Such imminent catastrophe plainly calls for drastic action, namely, the assembly of an intrepid, occasionally internally contentious team to burrow into the earth and jumpstart core rotation. While this storyline may be creaky (Disney made a movie of Jules Verne’s Journey to the Center of the Earth back in 1959), the 21st century team is fashionably multi-culti, while also predictably typed.

Reluctant Hero is Josh Keyes (Aaron Eckhart), University of Chicago physics professor extraordinaire. He happens upon the problem by accident one day, does some quick calculations, assisted by some even quicker research by his devoted RAs, and comes up with the doomsday scenario. Eckhart looks cheery and virile at the same time, which goes some way toward smoothing over Josh’s not-quite-explained behavior shifts.

The primary thorn in Josh’s side is his should-be partner, celebrity geophysicist and Carl Sagan wannabe Conrad Zimsky (Stanley Tucci). Self-involved and prissy, Zimsky annoys everyone, especially former colleague Edward Brazzleton (Delroy Lindo), from whom he stole precious, name-making research 20 years ago. A raging black man ever since, Braz has been living out in the desert, designing a terra-burrowing ship, and is more than happy to complete the project with the government’s check for $50 billion bestowed by a general played by reliably solemn (and utterly low-key when playing comedy) Richard Jenkins. (Amiel also notes during a deleted scene that he especially appreciates Tucci’s gumption when Braz destroys a demonstration board and starts throwing things at Zimsky, but the “squabbling” between these two was mostly cut, for time.)

Tagging along, that is, mostly observing the grumping by these three, are gallant pilots Beck and Bob Iverson (Bruce Greenwood), and Josh’s friend, a weapons specialist named Sergei Leveque (Tchéky Karyo). He’s in charge of the nuclear bombs that will, presumably, restart the core. (At last! Weapons of mass destruction will be put to “constructive” use.) He’s also French, underlining yet again The Core‘s unfortunate timing — how quaint (or maybe nostalgic, or maybe wish-fulfilling) this notion of a committed U.S. and French collaboration seems today, now that the U.S. civilian administration is wanting to make up.

The project is put together in a matter of months, reduced to a few yay-team montage minutes on screen, in order to get all the primaries underground as soon as possible. All, that is, except the stalwart Stick and a hacker named Rat (plucky DJ Qualls), conscripted to ensure that news of what’s going on doesn’t hit the internet (i.e., he’s supposed to “hack the planet,” for the government). Rat’s a nerdy smart-ass whose initial dismissal by Zimsky immediately marks him as admirable (that, and, he notes that hackers “multitask like you breathe,” and that he couldn’t think as slowly as Zimsky if he tried — you go, boy!). The fact that Josh likes him also speaks in Rat’s favor, as does his minimal demand for payment: a supply of Xena tapes and Hot Pockets (a sign of his geekness that is surely unnecessary.)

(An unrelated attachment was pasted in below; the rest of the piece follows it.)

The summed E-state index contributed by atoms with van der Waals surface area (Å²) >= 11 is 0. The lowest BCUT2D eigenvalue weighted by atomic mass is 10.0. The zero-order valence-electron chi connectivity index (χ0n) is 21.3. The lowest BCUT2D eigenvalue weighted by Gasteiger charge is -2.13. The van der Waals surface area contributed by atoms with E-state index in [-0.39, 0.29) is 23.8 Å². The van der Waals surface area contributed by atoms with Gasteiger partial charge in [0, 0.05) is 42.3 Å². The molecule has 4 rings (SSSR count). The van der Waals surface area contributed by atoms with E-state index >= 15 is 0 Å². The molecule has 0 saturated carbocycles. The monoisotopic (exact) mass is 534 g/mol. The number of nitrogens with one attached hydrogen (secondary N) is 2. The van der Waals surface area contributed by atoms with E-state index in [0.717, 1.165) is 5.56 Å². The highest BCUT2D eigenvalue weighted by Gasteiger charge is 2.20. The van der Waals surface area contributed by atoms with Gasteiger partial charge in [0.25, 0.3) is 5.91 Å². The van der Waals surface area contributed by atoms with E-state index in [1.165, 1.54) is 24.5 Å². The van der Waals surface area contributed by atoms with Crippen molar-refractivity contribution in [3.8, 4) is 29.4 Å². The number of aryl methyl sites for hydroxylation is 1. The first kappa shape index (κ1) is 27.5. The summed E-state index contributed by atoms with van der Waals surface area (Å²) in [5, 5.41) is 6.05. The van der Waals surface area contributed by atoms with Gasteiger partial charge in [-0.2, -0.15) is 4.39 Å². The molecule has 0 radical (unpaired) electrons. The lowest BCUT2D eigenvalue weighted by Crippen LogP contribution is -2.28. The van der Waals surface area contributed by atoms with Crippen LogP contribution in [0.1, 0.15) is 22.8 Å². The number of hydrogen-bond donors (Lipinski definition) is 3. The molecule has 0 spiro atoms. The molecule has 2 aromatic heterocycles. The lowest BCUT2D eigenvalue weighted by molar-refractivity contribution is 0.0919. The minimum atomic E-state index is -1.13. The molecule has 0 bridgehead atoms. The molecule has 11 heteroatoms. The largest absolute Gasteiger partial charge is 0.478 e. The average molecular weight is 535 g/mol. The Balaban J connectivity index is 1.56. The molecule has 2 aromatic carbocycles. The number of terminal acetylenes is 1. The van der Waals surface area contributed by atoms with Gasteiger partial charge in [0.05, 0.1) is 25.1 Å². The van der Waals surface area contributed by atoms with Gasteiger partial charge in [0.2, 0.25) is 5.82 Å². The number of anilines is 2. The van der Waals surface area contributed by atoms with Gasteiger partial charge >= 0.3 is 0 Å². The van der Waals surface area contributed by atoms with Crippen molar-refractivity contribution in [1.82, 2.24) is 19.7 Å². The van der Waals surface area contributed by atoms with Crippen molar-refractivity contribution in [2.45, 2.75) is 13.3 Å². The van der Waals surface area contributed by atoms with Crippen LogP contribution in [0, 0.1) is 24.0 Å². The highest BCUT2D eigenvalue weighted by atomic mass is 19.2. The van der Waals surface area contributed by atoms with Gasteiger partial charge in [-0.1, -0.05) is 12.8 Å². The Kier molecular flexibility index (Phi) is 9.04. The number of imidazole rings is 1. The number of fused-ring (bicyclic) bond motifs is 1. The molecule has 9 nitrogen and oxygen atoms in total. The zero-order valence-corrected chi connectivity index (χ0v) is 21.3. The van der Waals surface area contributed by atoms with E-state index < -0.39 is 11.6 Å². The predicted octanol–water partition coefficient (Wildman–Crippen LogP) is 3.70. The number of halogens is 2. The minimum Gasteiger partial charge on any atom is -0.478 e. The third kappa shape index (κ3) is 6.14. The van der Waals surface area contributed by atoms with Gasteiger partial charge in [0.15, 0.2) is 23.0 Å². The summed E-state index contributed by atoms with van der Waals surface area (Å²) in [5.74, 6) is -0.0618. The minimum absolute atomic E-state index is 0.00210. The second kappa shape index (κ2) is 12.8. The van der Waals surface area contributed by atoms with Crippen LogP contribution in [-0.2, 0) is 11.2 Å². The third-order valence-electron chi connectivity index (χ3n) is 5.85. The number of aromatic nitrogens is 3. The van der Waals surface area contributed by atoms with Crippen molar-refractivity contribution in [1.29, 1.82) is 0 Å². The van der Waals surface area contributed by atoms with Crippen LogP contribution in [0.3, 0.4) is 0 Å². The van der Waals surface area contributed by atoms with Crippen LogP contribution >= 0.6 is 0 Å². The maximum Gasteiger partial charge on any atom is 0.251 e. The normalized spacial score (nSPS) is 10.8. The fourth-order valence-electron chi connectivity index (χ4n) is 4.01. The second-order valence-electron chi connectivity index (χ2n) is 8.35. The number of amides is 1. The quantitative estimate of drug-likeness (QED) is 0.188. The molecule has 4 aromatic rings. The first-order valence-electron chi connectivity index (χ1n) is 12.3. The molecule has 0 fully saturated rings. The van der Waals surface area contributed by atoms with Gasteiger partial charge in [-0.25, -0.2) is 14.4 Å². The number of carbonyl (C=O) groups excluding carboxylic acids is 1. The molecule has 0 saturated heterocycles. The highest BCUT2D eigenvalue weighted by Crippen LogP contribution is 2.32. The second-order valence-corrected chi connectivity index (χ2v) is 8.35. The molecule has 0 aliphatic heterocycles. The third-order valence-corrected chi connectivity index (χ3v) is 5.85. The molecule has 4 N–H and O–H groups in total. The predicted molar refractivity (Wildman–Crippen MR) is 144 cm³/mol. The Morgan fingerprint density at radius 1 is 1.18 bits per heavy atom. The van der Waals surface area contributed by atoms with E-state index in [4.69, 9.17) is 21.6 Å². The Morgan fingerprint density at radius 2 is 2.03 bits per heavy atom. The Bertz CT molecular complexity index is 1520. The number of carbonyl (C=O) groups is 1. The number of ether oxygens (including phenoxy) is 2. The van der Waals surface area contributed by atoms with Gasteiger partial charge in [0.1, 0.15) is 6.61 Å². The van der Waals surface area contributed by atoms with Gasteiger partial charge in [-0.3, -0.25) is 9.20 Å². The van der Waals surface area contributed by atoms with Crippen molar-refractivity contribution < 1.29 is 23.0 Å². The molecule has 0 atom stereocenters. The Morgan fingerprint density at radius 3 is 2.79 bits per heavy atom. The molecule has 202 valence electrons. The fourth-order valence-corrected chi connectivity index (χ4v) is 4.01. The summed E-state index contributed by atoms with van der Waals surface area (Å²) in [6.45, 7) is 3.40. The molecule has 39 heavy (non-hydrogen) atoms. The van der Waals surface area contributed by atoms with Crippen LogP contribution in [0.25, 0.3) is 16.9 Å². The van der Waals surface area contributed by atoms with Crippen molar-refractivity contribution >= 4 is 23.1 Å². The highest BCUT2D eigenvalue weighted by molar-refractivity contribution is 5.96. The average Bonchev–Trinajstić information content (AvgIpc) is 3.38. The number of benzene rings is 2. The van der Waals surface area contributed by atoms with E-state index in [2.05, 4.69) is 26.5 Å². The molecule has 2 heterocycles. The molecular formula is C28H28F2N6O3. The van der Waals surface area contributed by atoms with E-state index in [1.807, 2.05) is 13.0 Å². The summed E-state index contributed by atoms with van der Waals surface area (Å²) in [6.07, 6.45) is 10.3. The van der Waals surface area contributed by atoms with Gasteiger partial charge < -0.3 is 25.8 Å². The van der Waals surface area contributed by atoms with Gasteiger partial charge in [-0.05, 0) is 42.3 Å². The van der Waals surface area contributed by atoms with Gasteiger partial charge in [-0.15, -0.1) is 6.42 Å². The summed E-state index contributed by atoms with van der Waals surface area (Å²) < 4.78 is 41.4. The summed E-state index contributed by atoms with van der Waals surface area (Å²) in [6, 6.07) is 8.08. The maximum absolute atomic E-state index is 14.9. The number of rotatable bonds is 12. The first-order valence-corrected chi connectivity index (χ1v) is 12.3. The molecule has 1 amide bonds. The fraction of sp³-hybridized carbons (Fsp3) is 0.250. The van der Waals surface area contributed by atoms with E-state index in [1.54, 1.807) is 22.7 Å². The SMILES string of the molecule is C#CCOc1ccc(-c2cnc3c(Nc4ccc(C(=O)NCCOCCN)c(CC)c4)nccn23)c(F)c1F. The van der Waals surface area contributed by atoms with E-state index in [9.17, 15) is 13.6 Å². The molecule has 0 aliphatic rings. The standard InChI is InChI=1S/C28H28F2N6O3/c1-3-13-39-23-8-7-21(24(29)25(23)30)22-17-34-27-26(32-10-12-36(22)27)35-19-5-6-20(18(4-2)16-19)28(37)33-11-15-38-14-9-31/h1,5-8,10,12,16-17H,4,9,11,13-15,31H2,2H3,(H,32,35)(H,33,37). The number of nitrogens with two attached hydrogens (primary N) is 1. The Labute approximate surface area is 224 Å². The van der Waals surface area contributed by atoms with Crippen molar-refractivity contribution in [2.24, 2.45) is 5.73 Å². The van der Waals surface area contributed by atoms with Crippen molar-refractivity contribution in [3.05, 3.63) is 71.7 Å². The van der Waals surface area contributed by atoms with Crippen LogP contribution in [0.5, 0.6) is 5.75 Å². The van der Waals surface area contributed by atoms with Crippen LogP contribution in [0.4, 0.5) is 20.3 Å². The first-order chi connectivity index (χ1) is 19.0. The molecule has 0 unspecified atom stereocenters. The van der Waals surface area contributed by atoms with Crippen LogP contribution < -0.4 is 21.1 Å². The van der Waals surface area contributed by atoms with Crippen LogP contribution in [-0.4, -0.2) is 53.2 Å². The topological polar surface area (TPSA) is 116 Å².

Once underground, egos vie for room, tempers flare, and a bit of romance simmers between virile boy and the only girl on the ship. Lasers mounted on the ship’s nose carve out a tunnel, enabled by some sort of laser beams that carve a tunnel for the ship as it goes. The ship itself is composed of a material that inventor Braz cleverly calls Unobtainium (the precociously good-natured Amiel informs us that this is an old “scientists’ joke,” though he hopes most of us are hearing it for the first time) which supposedly grows stronger with heat. Following a series of difficulties and deaths (some accidental, some painfully noble), the ship reaches its destination, as it must, and team members learn important lessons, like, “Leadership isn’t about ability; it’s about responsibility.” Roger that.

While the film — so silly and so strangely caught between earnestness and comedy — probably can’t be recuperated, Amiel’s commentary on the DVD — so full of affection for the soundtrack, the sound effects, and the performances — works some wonders of its own. Despite his protests at the start, the experience of watching The Core goes down more smoothly with his explanations of shot compositions, the actorly bits he likes the best, as well as the “figuring out” of camera moves and editing choices. Noting the diurnal difficulties of the equipment and costumes (the spaceman costumes had face masks that fogged up), he notes ruefully, though quite charmingly, “Any of you who are contemplating making a space movie, beware.”